The government is preparing to perform a U-turn on its decision to plan and fund maternity nationally and instead hand responsibility to GPs, HSJ’s sister title Nursing Times has learned.

The change has been attacked by midwives and childbirth charities who said it was “dangerous” and raised questions about ministers’ commitment to improving choice and safety in maternity.

Maternity is such an important part of local healthcare - how can you separate it from children or pre-conception care?

The government announced in July it would hand the vast majority of NHS commissioning to groups of GPs but said maternity was an exception and would be planned by a new national commissioning board, which is likely to have regional offices.

The consultation on the white paper proposals said it would “be less appropriate for [GP] consortia to commission” maternity.

But senior Department of Health sources confirmed to Nursing Times the government, which is refining plans before bringing legislation to Parliament next month, has changed its mind and now intends maternity to be part of local GP commissioning.

The change represents a second significant U-turn from the government affecting NHS care. The first was abolishing primary care trusts and strategic health authorities, after promising to “stop the top-down reorganisations” in the coalition agreement between the Conservatives and Liberal Democrats published in May.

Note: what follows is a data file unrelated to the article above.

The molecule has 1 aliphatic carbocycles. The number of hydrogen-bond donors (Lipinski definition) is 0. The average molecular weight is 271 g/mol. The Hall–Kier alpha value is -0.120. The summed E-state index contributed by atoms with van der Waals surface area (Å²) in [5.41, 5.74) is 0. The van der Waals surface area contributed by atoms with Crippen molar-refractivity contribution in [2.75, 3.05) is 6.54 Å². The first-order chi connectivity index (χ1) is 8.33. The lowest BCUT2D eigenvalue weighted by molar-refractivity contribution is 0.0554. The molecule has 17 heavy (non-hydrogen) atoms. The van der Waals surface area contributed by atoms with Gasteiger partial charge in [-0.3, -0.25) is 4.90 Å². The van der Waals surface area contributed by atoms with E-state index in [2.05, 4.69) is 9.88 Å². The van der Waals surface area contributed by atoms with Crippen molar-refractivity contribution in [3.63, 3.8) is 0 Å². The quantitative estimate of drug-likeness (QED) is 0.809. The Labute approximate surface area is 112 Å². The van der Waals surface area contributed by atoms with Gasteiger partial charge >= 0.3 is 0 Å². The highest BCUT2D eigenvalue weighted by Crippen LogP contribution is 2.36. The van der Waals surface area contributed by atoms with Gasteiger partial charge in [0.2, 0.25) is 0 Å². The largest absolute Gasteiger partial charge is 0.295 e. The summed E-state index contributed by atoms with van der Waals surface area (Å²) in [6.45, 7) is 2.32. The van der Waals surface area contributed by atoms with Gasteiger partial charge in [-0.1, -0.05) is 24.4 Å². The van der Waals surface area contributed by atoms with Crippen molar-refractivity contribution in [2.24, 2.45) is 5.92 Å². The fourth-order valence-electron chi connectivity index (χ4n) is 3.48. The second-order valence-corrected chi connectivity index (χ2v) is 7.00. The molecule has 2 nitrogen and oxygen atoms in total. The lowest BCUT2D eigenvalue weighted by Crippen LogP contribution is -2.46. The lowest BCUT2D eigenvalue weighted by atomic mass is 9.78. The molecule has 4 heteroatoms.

The fresh U-turn follows pressure from GP leaders who have described the decision to keep maternity out of their hands as “outrageous” and “stupid”.

A senior DH source said its view was now that maternity commissioning “has to be done locally”. Another said the DH consultation was “doing what it says on the tin” by allowing plans to change.

Royal College of Midwives general secretary Cathy Warwick told Nursing Times the college would be reiterating to the health secretary its opposition to GPs taking on commissioning. She said: “If this happens it would make us fundamentally very concerned about other commitments the government has made about maternity services, like the commitment to choice and to equality of standards.”

Professor Warwick said GPs were not usually experts in maternity care and in the past had wrongly advised women against choosing home births, which are often a better option.

She said: “Commissioning on that basis would be very bad. GPs absolutely need to be involved in maternity care but that doesn’t mean they need to be commissioning, and they are not the people with the greatest knowledge.

“They don’t all maintain competence and knowledge [about maternity] and they won’t all have experts coming in to advise them.” Professor Warwick said offering greater choice to mothers to improve care and their experience required plans being made for a larger population than consortia are likely to cover, ideally at regional level.

She said: “If the government is serious about ensuring women have a full choice of service and really ensuring standards we believe you would have to be commissioning over a much larger area.” She added it was unclear how the proposals would tally with “maternity networks”, which the government has previously proposed would link groups of maternity providers.